In the sixth inning rookie Alex Presely lofted his third career home run into the right field All-You-Can Eat Seats. I watched from the infield as someone in the sea of people made a clean catch of the ball. Looking at the replay a day later it was clear that the fan who caught it was thrilled–he raised his arms up and his mouth was agape as he yelled and cheered. A once in a lifetime moment. Lucky for me, I didn’t have to wait until the next day–I found fourteen year-old high school shortstop Alex, from La Canada, CA a few moments later and sat down with him in the bleachers. “Well, there was a home run by the Pittsburgh Pirate player. I just stuck my glove out–I didn’t think I could do it–but,” and then young Alex shows me the baseball in his hand. It’s clear he’s excited, nervous, and extremely happy. He’d just gotten off the phone with his grandfather and had told him about the catch he’d made as I chatted with Alex’s mom to see if it would be OK if I interviewed him. The whole family (“There are eight of us,” his mother would later tell me.) is jittery with excitement for Alex. Meanwhile, the booing from the surrounding fans has started to subside. He did, after all, catch a visiting team’s homer and he didn’t throw it back. I tell him, “I saw Matt Kemp pick up a ball that got thrown back to the field.” He tells me that someone a section to his right threw that ball–the crowd was yelling at Alex quite a bit and that friendly stranger’s throw “took some of the heat off.” Alex is no stranger to catching baseballs. He’s played the game for years and he’s snagged a few foul balls from minor league games but never a Major League home run. “I knew I was going to be here,” he says, gesturing to the outfield seats. That’s why he brought his glove. I said to him, “You’re in the middle of a row here. The ball would have to come right to you!” It did. Alex confesses he did have to lean a bit to his left, “It would have hit [his friend’s mom]. She didn’t have a glove or anything.” Alex laughs, and the family and friends around him agree. He goes on, “It all like slowed down–I felt really excited.” And after the catch… it was from a Pirate and Alex tells me he’s a Dodger fan: “Well, you kinda feel guilty.” He references that he knows that at a lot of places (“like Cubs games”) there’s an expectation that you throw the ball back. Alex, still reeling from this momentous occasion says, “It’s my first time ever home run catch. It’s really important, special…” and then, in one of the more memorable quotes of this pleasant L.A. evening, Alex concludes he just couldn’t bring himself to throw it back. “I love baseball so much. I needed to keep it forever.” He tells me, “I have a collection of foul balls. I’m gonna put it on my desk.” His shining new trophy–his mom is thrilled–and when I ask Alex to say, in one word, how the catch made him feel he enthusiastically responds, “Exhilarated!” and then adds, “It’s just amazing.” I snap a photo of Alex with his friends and family before parting ways. It’s moments like that, hat keep the fans coming to the stadium–all thirty of them–night after night over the course of a 162-game season. It’s the magic, the randomness, the “exhilarated” feeling we all get.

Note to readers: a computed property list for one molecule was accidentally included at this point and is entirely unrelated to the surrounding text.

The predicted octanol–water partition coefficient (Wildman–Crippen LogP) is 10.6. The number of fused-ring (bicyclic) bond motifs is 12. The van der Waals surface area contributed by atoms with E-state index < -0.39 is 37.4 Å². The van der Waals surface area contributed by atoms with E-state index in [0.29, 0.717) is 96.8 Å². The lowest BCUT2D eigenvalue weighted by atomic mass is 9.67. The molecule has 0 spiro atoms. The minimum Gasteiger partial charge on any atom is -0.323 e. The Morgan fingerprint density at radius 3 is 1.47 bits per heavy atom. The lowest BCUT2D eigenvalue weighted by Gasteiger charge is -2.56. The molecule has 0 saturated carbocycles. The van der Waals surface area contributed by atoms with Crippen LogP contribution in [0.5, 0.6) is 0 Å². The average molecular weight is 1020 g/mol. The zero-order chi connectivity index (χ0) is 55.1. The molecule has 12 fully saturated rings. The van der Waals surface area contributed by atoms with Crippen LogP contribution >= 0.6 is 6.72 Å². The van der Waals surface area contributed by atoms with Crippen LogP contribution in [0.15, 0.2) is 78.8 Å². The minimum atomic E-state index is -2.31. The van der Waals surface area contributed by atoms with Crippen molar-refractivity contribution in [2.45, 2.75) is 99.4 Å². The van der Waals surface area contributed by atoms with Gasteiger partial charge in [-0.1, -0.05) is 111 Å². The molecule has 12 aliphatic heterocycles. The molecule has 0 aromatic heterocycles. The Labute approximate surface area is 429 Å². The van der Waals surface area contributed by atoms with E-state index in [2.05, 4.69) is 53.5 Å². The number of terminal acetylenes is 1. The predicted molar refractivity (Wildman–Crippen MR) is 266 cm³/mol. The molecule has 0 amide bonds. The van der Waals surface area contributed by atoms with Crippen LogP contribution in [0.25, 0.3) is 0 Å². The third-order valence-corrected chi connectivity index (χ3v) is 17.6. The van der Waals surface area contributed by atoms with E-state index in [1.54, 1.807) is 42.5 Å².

After inching closer in the top of the sixth the Pirates are on the verge of a lead before getting shut down by the Dodger bullpen. As starter Kuroda is hit for, I look around. Not as many fans are at this game as I’ve seen at previous tilts in previous seasons but I take note that when the billboards flash “MAKE SOME NOISE” the place really stars jumping. The fans out tonight are the passionate, do or die, all-in fans. With the score 3-2, the Dodgers get some pop from an unlikely candidate. As a pinch hitter in the bottom of the sixth James Loney lofted a ball to right-center. It was going to be close–A fly out? A wall-ball double? Nope. The pearl descended and bounced squarely off the tip-top of the wall and five rows back into the right field seats. A carefully timed jump and a solid glove were all it took from there for die-hard Dodger Fan, Mike, to make a sparkling catch. Over the thunderous cheering I interview Mike just a section and a half closer to center field than where Alex had been sitting. “Well, James Loney came up and hit a pinch hit home run off the top of the fence… and into my glove.” I get the feeling that Mike is stunned by his good fortune and convenient positioning in the stands. He is wide-eyed and speaks with uncertainty… he is, as he later mentions, overwhelmed by the experience. When I get to the “What did you feel when you caught it? question Mike replies, “I was in shock, actually… yeah!” I inquire: “Did you think there would be a chance you could end up with a home run tonight?” “Sure, yeah” he states… but it must be this Whittier resident’s lucky night because,” I’ve only sat here… twice in the last five years.” Wow! When asked if he considers himself a big Dodgers fan Mike tells me enthusiastically, “Yeah, totally! Yes!” Mostly though, he watches the games on TV and roots on his Boys in Blue. Mike only goes to about “four or five” games each year. Tonight he’s with four buddies. He reminds me, true fan that he is, “They’re not mathematically out yet,” referring to the slim shot the Dodgers have of securing a playoff spot after their great September run. Mike’s a very positive person, he assures me… then he looks for the first time to see it’s now 7-2 Dodgers. He’s thrilled–it was a three-run homer! I watch Mike’s face light up when he realizes the lead is that much. And has he ever gotten a ball before? “I did catch one once in batting practice… when I was about twelve years old. In this same section.” “And since then?” I ask. “Not another one until tonight.” Amazing! The stadium and this team, it’s clear, mean so much to fans like Alex and Mike, Rudy and Dan. Mike tells me, “I’m gonna show it off to everybody!” as he’s holding out the ball. “I caught it with the same mitt.” The same Mag Plus he’s had since he first became a fan of the Boys in Blue–I told him, “I don’t think they even make Mag any more!” He brings that glove to every game… just in case. And tonight it paid off in a huge way. “Heck yeah, this is the best game I ever went to!”